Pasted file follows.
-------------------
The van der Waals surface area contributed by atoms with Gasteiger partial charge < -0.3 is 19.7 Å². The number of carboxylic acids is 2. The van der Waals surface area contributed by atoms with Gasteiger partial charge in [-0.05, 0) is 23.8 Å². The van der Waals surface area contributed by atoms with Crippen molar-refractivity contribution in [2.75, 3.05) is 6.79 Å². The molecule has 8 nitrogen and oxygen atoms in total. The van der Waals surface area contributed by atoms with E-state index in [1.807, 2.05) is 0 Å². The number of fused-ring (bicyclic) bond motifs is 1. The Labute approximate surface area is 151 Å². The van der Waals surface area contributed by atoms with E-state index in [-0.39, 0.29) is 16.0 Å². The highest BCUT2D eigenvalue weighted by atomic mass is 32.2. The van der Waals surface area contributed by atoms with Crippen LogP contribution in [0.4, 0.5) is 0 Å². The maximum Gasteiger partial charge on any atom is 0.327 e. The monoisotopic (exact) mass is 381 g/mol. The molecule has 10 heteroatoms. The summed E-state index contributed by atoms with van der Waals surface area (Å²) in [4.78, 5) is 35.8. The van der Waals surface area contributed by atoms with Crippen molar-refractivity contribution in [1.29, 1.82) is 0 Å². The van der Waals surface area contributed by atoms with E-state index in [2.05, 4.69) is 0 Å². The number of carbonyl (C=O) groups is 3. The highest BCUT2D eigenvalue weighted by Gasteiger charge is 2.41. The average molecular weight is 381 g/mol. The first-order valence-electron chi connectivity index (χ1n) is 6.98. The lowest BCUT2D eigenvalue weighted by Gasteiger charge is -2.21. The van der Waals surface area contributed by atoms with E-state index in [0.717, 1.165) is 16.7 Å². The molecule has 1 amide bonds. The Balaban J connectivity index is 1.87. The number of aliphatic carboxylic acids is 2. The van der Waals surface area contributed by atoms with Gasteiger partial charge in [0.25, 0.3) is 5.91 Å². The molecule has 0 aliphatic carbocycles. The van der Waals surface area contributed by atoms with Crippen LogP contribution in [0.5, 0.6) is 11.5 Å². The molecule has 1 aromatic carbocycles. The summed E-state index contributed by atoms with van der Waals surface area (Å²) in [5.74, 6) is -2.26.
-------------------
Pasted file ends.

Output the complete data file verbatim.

The van der Waals surface area contributed by atoms with Gasteiger partial charge < -0.3 is 19.7 Å². The number of carboxylic acids is 2. The van der Waals surface area contributed by atoms with Gasteiger partial charge in [-0.05, 0) is 23.8 Å². The van der Waals surface area contributed by atoms with Crippen molar-refractivity contribution in [2.75, 3.05) is 6.79 Å². The molecule has 8 nitrogen and oxygen atoms in total. The van der Waals surface area contributed by atoms with E-state index in [1.807, 2.05) is 0 Å². The number of fused-ring (bicyclic) bond motifs is 1. The Labute approximate surface area is 151 Å². The van der Waals surface area contributed by atoms with E-state index in [-0.39, 0.29) is 16.0 Å². The highest BCUT2D eigenvalue weighted by atomic mass is 32.2. The van der Waals surface area contributed by atoms with Crippen LogP contribution in [0.4, 0.5) is 0 Å². The maximum Gasteiger partial charge on any atom is 0.327 e. The monoisotopic (exact) mass is 381 g/mol. The molecule has 10 heteroatoms. The summed E-state index contributed by atoms with van der Waals surface area (Å²) in [4.78, 5) is 35.8. The van der Waals surface area contributed by atoms with Crippen molar-refractivity contribution in [1.29, 1.82) is 0 Å². The van der Waals surface area contributed by atoms with E-state index in [2.05, 4.69) is 0 Å². The number of carbonyl (C=O) groups is 3. The highest BCUT2D eigenvalue weighted by Gasteiger charge is 2.41. The average molecular weight is 381 g/mol. The first-order valence-electron chi connectivity index (χ1n) is 6.98. The lowest BCUT2D eigenvalue weighted by Gasteiger charge is -2.21. The van der Waals surface area contributed by atoms with E-state index in [0.717, 1.165) is 16.7 Å². The molecule has 1 amide bonds. The Balaban J connectivity index is 1.87. The number of aliphatic carboxylic acids is 2. The van der Waals surface area contributed by atoms with Gasteiger partial charge in [0.25, 0.3) is 5.91 Å². The molecule has 0 aliphatic carbocycles. The van der Waals surface area contributed by atoms with Crippen LogP contribution in [0.5, 0.6) is 11.5 Å². The molecule has 1 aromatic carbocycles. The summed E-state index contributed by atoms with van der Waals surface area (Å²) in [5.74, 6) is -2.26.